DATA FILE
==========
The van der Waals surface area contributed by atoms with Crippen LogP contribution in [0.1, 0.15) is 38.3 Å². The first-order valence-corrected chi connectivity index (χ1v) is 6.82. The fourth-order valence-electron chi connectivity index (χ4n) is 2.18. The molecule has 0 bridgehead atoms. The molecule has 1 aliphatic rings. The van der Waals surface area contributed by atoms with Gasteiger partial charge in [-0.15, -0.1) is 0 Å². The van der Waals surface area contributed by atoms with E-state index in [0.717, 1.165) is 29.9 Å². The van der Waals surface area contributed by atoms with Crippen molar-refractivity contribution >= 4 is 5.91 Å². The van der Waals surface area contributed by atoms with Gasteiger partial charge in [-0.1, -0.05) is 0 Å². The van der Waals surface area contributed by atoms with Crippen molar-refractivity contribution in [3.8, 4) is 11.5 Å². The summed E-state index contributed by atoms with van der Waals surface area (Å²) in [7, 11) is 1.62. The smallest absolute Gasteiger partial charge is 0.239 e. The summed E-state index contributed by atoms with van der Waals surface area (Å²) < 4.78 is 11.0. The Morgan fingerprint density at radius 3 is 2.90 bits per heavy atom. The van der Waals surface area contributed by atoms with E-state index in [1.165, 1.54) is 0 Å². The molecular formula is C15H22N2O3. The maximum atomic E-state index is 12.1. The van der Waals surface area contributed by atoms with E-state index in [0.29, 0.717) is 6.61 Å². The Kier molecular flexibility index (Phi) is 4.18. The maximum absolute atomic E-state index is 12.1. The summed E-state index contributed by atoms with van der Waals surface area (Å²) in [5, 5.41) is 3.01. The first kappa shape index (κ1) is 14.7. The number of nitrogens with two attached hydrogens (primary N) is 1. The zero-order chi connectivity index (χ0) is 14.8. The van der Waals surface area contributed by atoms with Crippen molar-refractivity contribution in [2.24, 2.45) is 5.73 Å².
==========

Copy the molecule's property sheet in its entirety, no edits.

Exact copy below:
The van der Waals surface area contributed by atoms with Crippen LogP contribution in [0.1, 0.15) is 38.3 Å². The first-order valence-corrected chi connectivity index (χ1v) is 6.82. The fourth-order valence-electron chi connectivity index (χ4n) is 2.18. The molecule has 0 bridgehead atoms. The molecule has 1 aliphatic rings. The van der Waals surface area contributed by atoms with Gasteiger partial charge in [-0.15, -0.1) is 0 Å². The van der Waals surface area contributed by atoms with E-state index in [0.717, 1.165) is 29.9 Å². The van der Waals surface area contributed by atoms with Crippen molar-refractivity contribution >= 4 is 5.91 Å². The van der Waals surface area contributed by atoms with Gasteiger partial charge in [-0.1, -0.05) is 0 Å². The van der Waals surface area contributed by atoms with Crippen molar-refractivity contribution in [3.8, 4) is 11.5 Å². The summed E-state index contributed by atoms with van der Waals surface area (Å²) in [7, 11) is 1.62. The smallest absolute Gasteiger partial charge is 0.239 e. The summed E-state index contributed by atoms with van der Waals surface area (Å²) < 4.78 is 11.0. The Morgan fingerprint density at radius 3 is 2.90 bits per heavy atom. The van der Waals surface area contributed by atoms with E-state index in [1.165, 1.54) is 0 Å². The molecular formula is C15H22N2O3. The maximum atomic E-state index is 12.1. The van der Waals surface area contributed by atoms with E-state index in [0.29, 0.717) is 6.61 Å². The Kier molecular flexibility index (Phi) is 4.18. The maximum absolute atomic E-state index is 12.1. The summed E-state index contributed by atoms with van der Waals surface area (Å²) in [5, 5.41) is 3.01. The first kappa shape index (κ1) is 14.7. The number of nitrogens with two attached hydrogens (primary N) is 1. The zero-order chi connectivity index (χ0) is 14.8. The van der Waals surface area contributed by atoms with Crippen molar-refractivity contribution in [2.24, 2.45) is 5.73 Å².